Jaunā Gaita nr. 164, septembris 1987
Latvians around the world are celebrating the sesquicentennial of the birth of one of the founders of their National Awakening Atis Kronvalds. Kronvalds dedicated his fife to making the Latvian people aware of both their national heritage and their potential for development in the modern world through education. He felt that language and nationhood were inseparable; if its language dies, a nation ceases to exist. JG is marking Kronvalds' anniversary with an article by Valerija Baltiņa-Bērziņa which summarizes Kronvalds' life, philosophy and achievements. An ironic parallel to the need for the development of the Latvian educational system (Because virtually all education past the primary level was in German at that time) that Kronvalds fought for, has been taking place in Latvia recently. Latvians are (finally) starting to insist that the rights of their language be recognized, not just on paper, but in everyday life, beginning with the teaching of Latvian to the children of immigrants from other parts of the Soviet Union. The President of the Latvian Writer's Union, Jānis Peters, recently published an article in Pravda about this referring to the "truly Leninistic relationship" and the desire to learn each other's languages that should exist among the peoples of the Soviet Union! JG has printed portions of this article in this issue.
Atis Kronvalds as the god of thunder
Woodcut by Ansis Cīrulis
The summer of 1987 has been a memorable one for Latvians in exile: another world tour by the "Saules Josta" dance ensemble from Australia, the Song Festival in Muenster, and the first North American tour of the Rīga chamber choir "Ave Sol". The tour of "Ave Sol" was a magnificent success, culminating with their concert before an audience of more than 2500 people in Roy Thomson Hall, Toronto.
Imants Sakss describes his impressions of the concert in this issue, while Juris Mazutis expresses his outrage at some of the underhanded political and journalistic maneuvers before the concert by the extreme right-wing clique of the exile community.
Andrievs Ezergailis continues his series titled "Knots". His theme this time is the failure of Latvians to get political credibility in the American press. Ezergailis attributes this failure to the failure of Latvians to assess their past, that is, their experiences and actions during the Second World War, in a realistic light, and to regret publicly the participation of Latvians in crimes against humanity carried out by the occupying Nazi and Soviet regimes. He feels that a dialogue is needed between the Latvian exile and the Jewish communities, and, in light of past events, that the onus is on the Latvians to open this dialogue in a spirit of frankness and truthfulness.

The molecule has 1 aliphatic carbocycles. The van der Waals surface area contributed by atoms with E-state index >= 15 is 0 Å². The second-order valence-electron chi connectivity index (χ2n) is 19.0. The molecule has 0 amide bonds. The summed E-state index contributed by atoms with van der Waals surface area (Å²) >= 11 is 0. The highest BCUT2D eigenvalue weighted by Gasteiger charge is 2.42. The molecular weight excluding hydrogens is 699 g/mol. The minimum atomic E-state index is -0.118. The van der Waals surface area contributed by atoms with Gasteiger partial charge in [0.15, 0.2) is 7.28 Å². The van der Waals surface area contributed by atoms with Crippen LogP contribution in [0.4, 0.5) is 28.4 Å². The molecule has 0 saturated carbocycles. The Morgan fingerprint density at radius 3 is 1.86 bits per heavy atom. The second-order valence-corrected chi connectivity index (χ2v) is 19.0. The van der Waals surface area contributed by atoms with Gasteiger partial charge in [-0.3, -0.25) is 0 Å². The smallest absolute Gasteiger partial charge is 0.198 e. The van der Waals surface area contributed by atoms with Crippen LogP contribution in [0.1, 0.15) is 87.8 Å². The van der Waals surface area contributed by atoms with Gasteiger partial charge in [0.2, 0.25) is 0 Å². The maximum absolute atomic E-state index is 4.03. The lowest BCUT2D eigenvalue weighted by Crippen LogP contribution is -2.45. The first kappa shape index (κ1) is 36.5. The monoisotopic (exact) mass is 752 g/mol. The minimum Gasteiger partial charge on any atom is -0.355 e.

This issue's poetry section has work by four of our finest poets. Rita Gāle, Baiba Bičole, and Aina Zemdega speak for the generation who were separated from Latvia in their youth and spent most of their adult lives in exile, while Māra Zālīte is arguably the most eloquent voice of the generation born after the war in Latvia. Her poems in this issue conclude with an allusion to Descartes, resonating with the ideas of Atis Kronvalds: "I am. Only you (language) can bear witness to this." Prose in this issue is by Eduards Salna and Juris Silenieks. Silenieks' piece, titled "The Shirt", is about the daily life of a Latvian prisoner-of-war in the notorious Zedelghem camp in Belgium, where Latvian members of the Waffen SS, most of them illegally conscripted, spent a year after the end of the war.
Vilis Motmillers has contributed an article about the history of photography in Latvia, while Margita Gūtmane concludes her article on the childrens' author Alberts Kronenbergs. Brigita Siliņa sends her interview with the members of the State Academic Drama Theatre of Rīga who toured the United States with the play Olivers last winter. Kārlis Ābele has summarized the cultural activities of the Latvian exile community on three continents in 1986, and Nikolajs Bulmanis introduces our readers to the accomplished political cartoonist Māris Bishofs. The work of Bishofs has been seen many times in JG, but this is the first time that he has been featured in an article. One of Bishof's latest accomplishments is his cartoon on the disarmament talks that was printed in Time magazine on Sept. 7. The book review section covers Arno Teivens' superb monograph on mills in Latvia, the official history of the first 35 years of the American Latvian Association (ALA), and the recent work of novelist Alberts Bels.
The cover is by Voldemārs Avens, and the frontispiece is by Laimonis Mieriņš, a frequent contributor on the visual arts in Latvia.